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Procedure reduces stroke risk during carotid artery surgery

Procedure reduces stroke risk during carotid artery surgery

Stroke is the leading cause of disability, and the No. 5 cause of death, in the U.S. A stroke occurs when a blood vessel that carries oxygen and nutrients to the brain is either blocked (ischemic stroke) or ruptures (hemorrhagic stroke).

Carotid artery disease causes more than half of all strokes in the U.S., according to the National Heart, Lung and Blood Institute. Carotid artery disease is caused by atherosclerosis, or a buildup of plaque on the inside walls of the arteries, similar to what occurs in heart disease. Plaque is made up of cholesterol, fat, calcium, cellular waste and proteins.

In carotid artery disease, the arteries narrow and become rigid, reducing blood flow to the brain. Over time, plaque buildup can completely close the carotid artery, causing stroke.

The standard of care for opening blocked carotid arteries is a carotid endarterectomy, or CEA. During a CEA, the surgeon makes an incision in the neck area, opens the artery and removes any blockages.

A less invasive approach, transfemoral carotid artery stenting, is also available. In this approach, the physician works through a tube inserted into the artery in the upper thigh. A small, umbrella-like filter is placed beyond the diseased area of the carotid artery to help limit fragments of plaque from traveling toward the brain during the procedure. The physician then inserts a slender, metal-mesh tube, called a stent, which expands inside the carotid artery to increase blood flow to the brain and stabilize the plaque.

Both approaches are widely accepted and effective. However, patients who are elderly; have multiple health problems; had prior surgery in the neck area or heart; whose blockages are high in the neck; or those who received radiation treatment are often not candidates for these approaches.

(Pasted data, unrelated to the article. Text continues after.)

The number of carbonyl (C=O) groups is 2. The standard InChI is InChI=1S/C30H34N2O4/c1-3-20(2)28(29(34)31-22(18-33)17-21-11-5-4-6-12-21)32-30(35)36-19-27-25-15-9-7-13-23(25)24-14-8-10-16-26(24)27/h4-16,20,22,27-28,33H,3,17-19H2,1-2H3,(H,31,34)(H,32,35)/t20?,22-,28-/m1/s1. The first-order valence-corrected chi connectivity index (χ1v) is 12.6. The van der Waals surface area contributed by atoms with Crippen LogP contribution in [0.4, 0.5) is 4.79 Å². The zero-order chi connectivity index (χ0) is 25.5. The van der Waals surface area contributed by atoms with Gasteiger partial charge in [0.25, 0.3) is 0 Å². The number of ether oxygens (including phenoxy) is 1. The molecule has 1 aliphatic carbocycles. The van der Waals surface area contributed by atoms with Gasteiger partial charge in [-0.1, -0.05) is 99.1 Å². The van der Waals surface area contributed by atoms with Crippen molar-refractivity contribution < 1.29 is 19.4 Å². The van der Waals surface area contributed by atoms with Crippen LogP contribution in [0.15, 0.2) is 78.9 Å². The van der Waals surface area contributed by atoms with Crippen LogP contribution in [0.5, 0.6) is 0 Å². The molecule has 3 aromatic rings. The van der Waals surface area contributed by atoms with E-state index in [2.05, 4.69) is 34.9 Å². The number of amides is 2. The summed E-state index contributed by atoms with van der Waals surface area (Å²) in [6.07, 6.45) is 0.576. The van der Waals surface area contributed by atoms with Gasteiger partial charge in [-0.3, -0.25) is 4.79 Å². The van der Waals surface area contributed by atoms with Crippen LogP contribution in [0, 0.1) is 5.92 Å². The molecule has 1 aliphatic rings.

A new procedure now available at King’s Daughters offers a hope for those previously unable to have this potentially life-saving procedure.

Trans-Carotid Artery Revascularization, or TCAR, combines the advantages of both surgeries, reduces risk of complications, and provides additional options to high-risk patients. King’s Daughters vascular/endovascular surgeon Omran Abul-Khoudoud, M.D., is the first physician in the Tri-State region to perform TCAR.

The entire TCAR procedure is performed through a smaller incision in the neck and in less than half the time of a carotid endarterectomy, thus limiting the stress on the heart and reducing the risk of the patient having a stroke or heart attack during the procedure.

During the procedure, a tube inserted into the carotid artery is connected to a system that temporarily directs blood flow away from the brain to protect against dangerous debris from reaching the brain. “This way, when we are crossing the blockage and treating it with the balloon and stent, we are not allowing any debris or plaque that has been loosened to travel to the brain and cause stroke,” Dr. Khoudoud noted.

The blood is filtered and returned to a vein in the groin. Just as in carotid stenting, a metal mesh stent is implanted to stabilize the area and prevent future stroke.

“Patients recover pretty quickly and most of the time they go home the next day,” Dr. Khoudoud said. They are able to return to a full and productive life with less pain and smaller scars than traditional treatments – with a reduced risk of future stroke.

The sole purpose of TCAR and CEA is to prevent stroke. More than 3,000 of the procedures have been performed worldwide and studies have shown excellent clinical data.

King’s Daughters is the only public hospital in the region offering the procedure, Dr. Khoudoud said. Previously, patients would have to travel to Cincinnati or Lexington for TCAR.

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